Thyroid Gland

The thyroid produces two thyroid hormones, triiodothyronine (T3) and thyroxine (T4). Thyroid hormone production is regulated by thyroid-stimulating hormone (TSH), which is made by the pituitary gland. When thyroid hormone levels in the blood are low, the pituitary releases more TSH. When thyroid hormone levels are high, the pituitary responds by decreasing TSH production.

Most T3 and T4 circulate in an inactive protein bound form. Only about 0.4% of total plasma T3 and about 0.04% of total plasma T4 circulate in the unbound "Free" and active form. The protein bound hormones serves as a large circulating reservoir which helps buffer any changes in acute thyroid function. Protein bound T3 and T4 are larger molecules and therefore more resistant to excretion in the urine.

Thyroid hormones are essential to normal development and metabolic homeostasis of the mother and developing child. T3 &T4 generate their effect by activating thyroid hormone receptors (TRs). Activated TRs bind to genes influencing transcription of proteins. Thyroid hormones also increase the number of mitochondria and their activity which results in a rise in O2 consumption, energy liberation and heat production. T3 also influence the effect of insulin, glucagon, growth hormone and epinephrine.

During the first trimester of pregnancy, increased hCG can alter normal thyroid regulation. HCG increases the synthesis of T3 and T4 which can reduce TSH synthesis by the pituitary. After the first trimester HCG drops and TSH should return to normal.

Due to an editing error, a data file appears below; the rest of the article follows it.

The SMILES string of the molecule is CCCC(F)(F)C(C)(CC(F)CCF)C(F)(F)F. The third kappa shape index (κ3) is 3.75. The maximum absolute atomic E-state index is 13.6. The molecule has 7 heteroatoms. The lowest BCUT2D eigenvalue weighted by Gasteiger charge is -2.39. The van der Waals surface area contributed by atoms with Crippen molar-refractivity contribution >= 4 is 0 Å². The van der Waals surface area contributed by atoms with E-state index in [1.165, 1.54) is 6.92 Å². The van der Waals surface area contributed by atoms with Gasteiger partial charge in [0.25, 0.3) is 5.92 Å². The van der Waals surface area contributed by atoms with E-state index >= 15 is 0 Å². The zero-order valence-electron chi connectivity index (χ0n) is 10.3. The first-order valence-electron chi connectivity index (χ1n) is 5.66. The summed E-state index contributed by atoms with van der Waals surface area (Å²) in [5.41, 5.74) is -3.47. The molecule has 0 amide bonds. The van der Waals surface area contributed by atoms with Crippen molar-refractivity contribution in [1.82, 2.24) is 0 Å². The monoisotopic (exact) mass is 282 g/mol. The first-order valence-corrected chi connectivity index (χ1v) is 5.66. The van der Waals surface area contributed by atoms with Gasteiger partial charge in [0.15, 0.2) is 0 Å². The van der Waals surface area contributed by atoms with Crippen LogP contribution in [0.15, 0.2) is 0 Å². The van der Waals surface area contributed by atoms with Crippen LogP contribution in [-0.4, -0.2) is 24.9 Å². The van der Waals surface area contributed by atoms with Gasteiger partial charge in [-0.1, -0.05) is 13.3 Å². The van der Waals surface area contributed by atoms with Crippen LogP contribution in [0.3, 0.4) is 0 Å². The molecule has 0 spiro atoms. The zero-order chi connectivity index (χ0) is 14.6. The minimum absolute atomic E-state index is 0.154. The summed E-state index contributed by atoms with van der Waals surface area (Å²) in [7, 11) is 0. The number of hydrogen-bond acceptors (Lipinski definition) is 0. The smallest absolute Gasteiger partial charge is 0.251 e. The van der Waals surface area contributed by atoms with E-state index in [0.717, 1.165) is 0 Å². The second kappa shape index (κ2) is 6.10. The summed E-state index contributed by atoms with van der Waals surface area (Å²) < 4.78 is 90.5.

"Estrogen increases the amount of thyroid hormone binding proteins in the serum which increases the total thyroid hormone levels in the blood since >99% of the thyroid hormones in the blood are bound to these proteins. However, measurements of “Free” hormone (that not bound to protein, representing the active form of the hormone) usually remain normal. The thyroid is functioning normally if the TSH, Free T4 and Free T3 are all normal throughout pregnancy."

Thyroid dysfunction during pregnancy

Calcitonin is another hormone produced by the thyroid cells. The calcitonin-producing cells monitor the calcium level in the blood. If the blood calcium level rises, calcitonin is produced. Calcitonin then acts on bone cells to absorb calcium from the blood and store it in bone. It also cause kidney cells to increase the excretion of calcium.

Calcitonin levels rise during pregnancy. The increase is stimulated by increased serum calcium influenced by estrogen and hPL. The increased calcitonin inhibits calcium and phosphorus release from the bones, helping to conserve the maternal skeleton.

RnCeus Homepage | Course catalog | Discount prices | Login | Nursing jobs | Help
© 2014